Recent years have seen an increased emphasis on an appreciation for the importance of social and emotional learning opportunities in K-12 education internationally. In an article published in Improving Schools, researchers Helen Demetriou and Bill Nicholl from the University of Cambridge reported their findings from a mixed-method study examining the effects of a school-based program promoting empathy on students’ creative and innovative endeavors.
Their results indicated that an empathy-oriented curriculum implemented at a classroom-level throughout a single school year increased students’ emotional and cognitive creativity.
“Rather than thinking and feeling for the other person, we are looking at thinking and feeling with the other person: thinking what the other person is thinking, and feeling what the other person is feeling, and envisioning empathy as an ‘altruistic emotion,’ the authors explain. “We asked whether empathy is the missing link to the creative process that should be instructed and integrated into the [Design and Technology] classroom with its power to enable the designer’s potential.”
As indicated above, empathy relates to perspective-taking. It is not about feeling for, but rather with another person or group. Empathy has obvious implications in the context of social interaction and connectedness throughout the lifespan. Additionally, research has indicated that emotional intelligence and conscientiousness are significant determinants of academic and professional achievement. Empathy is complex, can be weaponized, and can be detrimental to those most inclined to experience it (e.g., helpers). Yet, social and emotional instruction, promoting empathy, can foster community and progress.
Demetriou and Nicholl highlight many schools that have integrated empathy-promoting programming have done so in the context of literature and humanities curricula. In early education, distinctions between subjects may be less explicit, whereas opportunities to explore perspective-taking as school advances may be more obvious in reading, writing, and social studies than in science and math.
Among the unique aspects of Demetriou and Nicholl’s project is that it looked at a social and emotional skills-building initiative in a UK Design and Technology (D&T) classroom and explored the effects of creativity in a science-oriented space. The Designing Our Tomorrow (DOT) “creativity tuition kit” challenges students to learn and apply empathy in relation to considerations for user experience in design and innovation projects.
“Pupils in year 9 (aged 13 to 14 years) from two schools were assessed for their creativity levels using the Torrance Test of Creative Thinking (TTCT) both at the start and at the end of the academic school year,” the authors report. “In the intervening period, whereas the control school continued as normal with its usual D&T lessons, the intervention school’s D&T lessons were replaced by a creativity tuition kit called Designing Our Tomorrow (DOT), which involves instruction in empathizing. Pupils from year 7 (aged 11 to 12 years) in a third school were given the DOT task alone and interviewed about their experiences of it.”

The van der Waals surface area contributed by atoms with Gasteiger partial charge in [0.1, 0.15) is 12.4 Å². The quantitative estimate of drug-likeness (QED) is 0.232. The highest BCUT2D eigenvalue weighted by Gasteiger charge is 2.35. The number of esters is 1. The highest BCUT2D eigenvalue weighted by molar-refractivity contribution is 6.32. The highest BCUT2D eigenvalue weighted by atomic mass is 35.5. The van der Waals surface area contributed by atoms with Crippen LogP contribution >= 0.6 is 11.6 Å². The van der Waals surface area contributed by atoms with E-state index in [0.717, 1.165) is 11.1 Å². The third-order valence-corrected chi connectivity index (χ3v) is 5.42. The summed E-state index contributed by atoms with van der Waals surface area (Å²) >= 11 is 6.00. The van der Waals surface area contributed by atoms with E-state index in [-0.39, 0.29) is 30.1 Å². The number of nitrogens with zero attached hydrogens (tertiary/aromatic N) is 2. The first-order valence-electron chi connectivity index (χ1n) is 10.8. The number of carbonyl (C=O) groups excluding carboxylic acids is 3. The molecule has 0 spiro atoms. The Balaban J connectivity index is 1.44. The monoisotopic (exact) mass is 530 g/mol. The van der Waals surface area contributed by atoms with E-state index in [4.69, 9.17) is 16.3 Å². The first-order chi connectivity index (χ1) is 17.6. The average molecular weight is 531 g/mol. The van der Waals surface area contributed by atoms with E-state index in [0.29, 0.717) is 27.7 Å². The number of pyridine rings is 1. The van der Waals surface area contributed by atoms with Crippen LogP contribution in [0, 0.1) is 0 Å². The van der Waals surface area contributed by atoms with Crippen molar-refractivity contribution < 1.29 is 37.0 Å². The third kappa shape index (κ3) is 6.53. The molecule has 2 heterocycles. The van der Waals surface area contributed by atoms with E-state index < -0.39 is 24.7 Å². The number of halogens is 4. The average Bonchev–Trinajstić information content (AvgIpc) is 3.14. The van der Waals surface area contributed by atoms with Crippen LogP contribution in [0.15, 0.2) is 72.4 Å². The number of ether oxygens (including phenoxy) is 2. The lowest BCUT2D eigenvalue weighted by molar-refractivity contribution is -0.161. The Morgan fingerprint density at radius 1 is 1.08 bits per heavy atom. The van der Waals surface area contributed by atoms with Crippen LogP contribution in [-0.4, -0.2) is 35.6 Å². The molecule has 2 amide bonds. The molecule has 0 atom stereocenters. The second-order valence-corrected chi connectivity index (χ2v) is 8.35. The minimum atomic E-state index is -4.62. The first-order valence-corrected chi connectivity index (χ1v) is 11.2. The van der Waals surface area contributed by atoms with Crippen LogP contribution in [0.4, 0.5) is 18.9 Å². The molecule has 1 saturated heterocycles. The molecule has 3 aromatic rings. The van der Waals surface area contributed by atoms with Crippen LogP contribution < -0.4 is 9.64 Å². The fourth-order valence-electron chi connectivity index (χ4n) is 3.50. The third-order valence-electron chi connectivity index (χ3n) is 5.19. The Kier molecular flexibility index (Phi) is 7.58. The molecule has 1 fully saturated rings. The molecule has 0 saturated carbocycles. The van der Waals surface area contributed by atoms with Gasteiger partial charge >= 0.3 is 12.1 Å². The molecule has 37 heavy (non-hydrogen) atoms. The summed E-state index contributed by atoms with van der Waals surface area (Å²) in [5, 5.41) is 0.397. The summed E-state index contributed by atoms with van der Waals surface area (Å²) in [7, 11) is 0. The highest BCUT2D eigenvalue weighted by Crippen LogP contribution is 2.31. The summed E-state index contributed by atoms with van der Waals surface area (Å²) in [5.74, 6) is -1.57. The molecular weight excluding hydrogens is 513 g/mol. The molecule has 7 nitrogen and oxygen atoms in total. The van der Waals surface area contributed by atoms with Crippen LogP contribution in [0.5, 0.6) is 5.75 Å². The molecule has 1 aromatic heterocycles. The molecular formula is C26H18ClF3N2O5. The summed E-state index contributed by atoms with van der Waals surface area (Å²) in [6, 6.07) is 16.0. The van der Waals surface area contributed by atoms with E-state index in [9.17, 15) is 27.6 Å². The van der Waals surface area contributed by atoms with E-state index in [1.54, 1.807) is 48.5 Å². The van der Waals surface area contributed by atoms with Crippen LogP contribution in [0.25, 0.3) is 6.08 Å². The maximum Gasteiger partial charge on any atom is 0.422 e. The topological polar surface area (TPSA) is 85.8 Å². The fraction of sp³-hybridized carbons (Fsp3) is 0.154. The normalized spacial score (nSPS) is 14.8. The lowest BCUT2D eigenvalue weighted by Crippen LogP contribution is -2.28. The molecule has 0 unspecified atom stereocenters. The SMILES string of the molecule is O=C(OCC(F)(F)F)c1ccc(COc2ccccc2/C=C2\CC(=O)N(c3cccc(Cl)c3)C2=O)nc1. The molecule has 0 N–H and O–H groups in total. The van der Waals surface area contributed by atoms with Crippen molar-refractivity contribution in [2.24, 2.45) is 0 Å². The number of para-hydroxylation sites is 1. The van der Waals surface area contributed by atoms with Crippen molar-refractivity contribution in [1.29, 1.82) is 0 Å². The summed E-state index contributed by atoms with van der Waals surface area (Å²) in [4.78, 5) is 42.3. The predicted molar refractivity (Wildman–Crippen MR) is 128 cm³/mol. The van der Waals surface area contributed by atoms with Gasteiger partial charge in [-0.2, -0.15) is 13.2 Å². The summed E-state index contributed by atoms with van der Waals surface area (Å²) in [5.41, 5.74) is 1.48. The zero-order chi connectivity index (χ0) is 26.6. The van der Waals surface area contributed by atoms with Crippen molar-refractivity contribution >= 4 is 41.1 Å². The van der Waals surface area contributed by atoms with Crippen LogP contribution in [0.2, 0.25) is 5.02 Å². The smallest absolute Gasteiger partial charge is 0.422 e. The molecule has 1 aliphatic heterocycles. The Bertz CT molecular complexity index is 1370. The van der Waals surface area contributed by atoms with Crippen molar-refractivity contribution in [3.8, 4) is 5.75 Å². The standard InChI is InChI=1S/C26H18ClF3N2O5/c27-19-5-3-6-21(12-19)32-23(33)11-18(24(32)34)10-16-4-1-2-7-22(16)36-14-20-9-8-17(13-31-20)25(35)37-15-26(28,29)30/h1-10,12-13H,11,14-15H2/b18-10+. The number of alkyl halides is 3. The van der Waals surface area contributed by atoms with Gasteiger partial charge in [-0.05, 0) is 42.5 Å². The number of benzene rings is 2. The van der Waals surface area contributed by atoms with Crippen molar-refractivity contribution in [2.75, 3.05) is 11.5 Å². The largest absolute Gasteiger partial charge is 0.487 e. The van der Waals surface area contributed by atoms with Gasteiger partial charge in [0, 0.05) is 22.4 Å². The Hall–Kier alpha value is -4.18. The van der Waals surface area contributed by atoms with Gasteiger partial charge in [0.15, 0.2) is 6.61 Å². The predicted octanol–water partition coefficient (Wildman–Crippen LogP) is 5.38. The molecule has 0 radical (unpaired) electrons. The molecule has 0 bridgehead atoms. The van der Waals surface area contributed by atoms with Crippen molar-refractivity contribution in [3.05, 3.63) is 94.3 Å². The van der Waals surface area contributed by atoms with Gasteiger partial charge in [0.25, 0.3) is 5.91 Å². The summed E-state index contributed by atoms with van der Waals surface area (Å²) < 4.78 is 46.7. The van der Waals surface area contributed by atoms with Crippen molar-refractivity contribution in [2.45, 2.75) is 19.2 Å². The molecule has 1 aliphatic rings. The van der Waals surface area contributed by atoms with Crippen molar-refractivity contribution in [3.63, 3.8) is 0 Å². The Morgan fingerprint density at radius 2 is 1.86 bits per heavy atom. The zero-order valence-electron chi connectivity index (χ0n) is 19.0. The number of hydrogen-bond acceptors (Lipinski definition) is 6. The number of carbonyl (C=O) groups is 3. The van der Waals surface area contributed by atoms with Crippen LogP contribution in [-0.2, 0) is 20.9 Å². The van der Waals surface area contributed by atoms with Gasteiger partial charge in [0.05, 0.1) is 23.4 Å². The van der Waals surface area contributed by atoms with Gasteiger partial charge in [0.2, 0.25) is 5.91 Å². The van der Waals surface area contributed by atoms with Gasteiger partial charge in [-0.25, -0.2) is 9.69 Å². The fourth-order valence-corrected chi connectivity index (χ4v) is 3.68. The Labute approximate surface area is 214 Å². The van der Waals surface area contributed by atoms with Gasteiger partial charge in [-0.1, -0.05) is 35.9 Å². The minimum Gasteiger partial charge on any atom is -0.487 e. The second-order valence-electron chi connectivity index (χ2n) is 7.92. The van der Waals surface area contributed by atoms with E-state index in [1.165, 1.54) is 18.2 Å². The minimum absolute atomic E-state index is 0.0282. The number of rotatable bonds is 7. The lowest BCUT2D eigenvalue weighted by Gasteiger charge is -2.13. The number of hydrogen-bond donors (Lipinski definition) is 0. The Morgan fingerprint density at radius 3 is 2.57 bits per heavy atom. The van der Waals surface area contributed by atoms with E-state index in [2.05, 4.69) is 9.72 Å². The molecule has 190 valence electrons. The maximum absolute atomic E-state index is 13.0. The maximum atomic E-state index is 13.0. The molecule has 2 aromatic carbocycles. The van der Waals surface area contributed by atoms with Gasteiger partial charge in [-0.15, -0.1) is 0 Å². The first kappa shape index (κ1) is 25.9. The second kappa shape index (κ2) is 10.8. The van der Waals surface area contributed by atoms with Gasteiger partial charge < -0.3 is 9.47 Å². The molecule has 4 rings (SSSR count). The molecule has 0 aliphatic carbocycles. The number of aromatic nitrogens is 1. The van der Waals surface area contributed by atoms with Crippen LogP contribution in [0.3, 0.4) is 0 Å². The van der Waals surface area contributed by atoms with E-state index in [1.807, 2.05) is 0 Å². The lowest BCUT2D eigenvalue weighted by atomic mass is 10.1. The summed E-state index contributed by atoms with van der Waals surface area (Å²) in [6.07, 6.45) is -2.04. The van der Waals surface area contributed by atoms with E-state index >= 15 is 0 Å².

The researchers collected quantitative data in the form of beginning- and end-of-school-year creativity levels self-reported by students in year 9 across two schools: one implementing the DOT program (the intervention condition) and one implementing standard D&T programming (the control condition). Qualitative insights were gleaned regarding the DOT program through its implementation with year 7 students at a third school-based on subsequent student interviews.
Outcomes from the validated TTCT creativity measure revealed declines in emotional and cognitive creativity in students engaged in the D&T control condition versus significant increases in the empathy-oriented DOT program. Qualitative data provided some context for these results, as many students shared about their perceptions of the value of DOT opportunities for “solving a task that had urgency, familiarity, and empathy with their own urgency, familiarity, and empathy.” They add:
“Both the quantitative and qualitative outcomes of this research showed the importance of social and emotional skills for creativity in the classroom, and specifically the impact of the DOT for teaching the emotional and social skills of empathy. The data showed that when considering a solution to the asthma problem in young children, pupils were able to relate more effectively to the problem through empathizing with it and reach effective and constructive solutions.”
This work extends past research on social and emotional instruction in schools and potential areas of impact. It illustrates that an emphasis on substance, connectedness, and relevance in academic instruction can elicit creativity and encourage innovation among students.
“What are students being taught and evaluated on in preparation for their futures and interactions nationally and worldwide? The danger is that the lack of imagination in government about the curriculum will lead to a lack of imagination and creativity in our learners. Whilst good exam grades do matter, in order for society to thrive, creative, communicative and empathic individuals also matter.”
Demetriou, H., & Nicholl, B. (2021). Empathy is the mother of invention: Emotion and cognition for creativity in the classroom. Improving Schools, https://doi.org/10.1177/1365480221989500 (Link)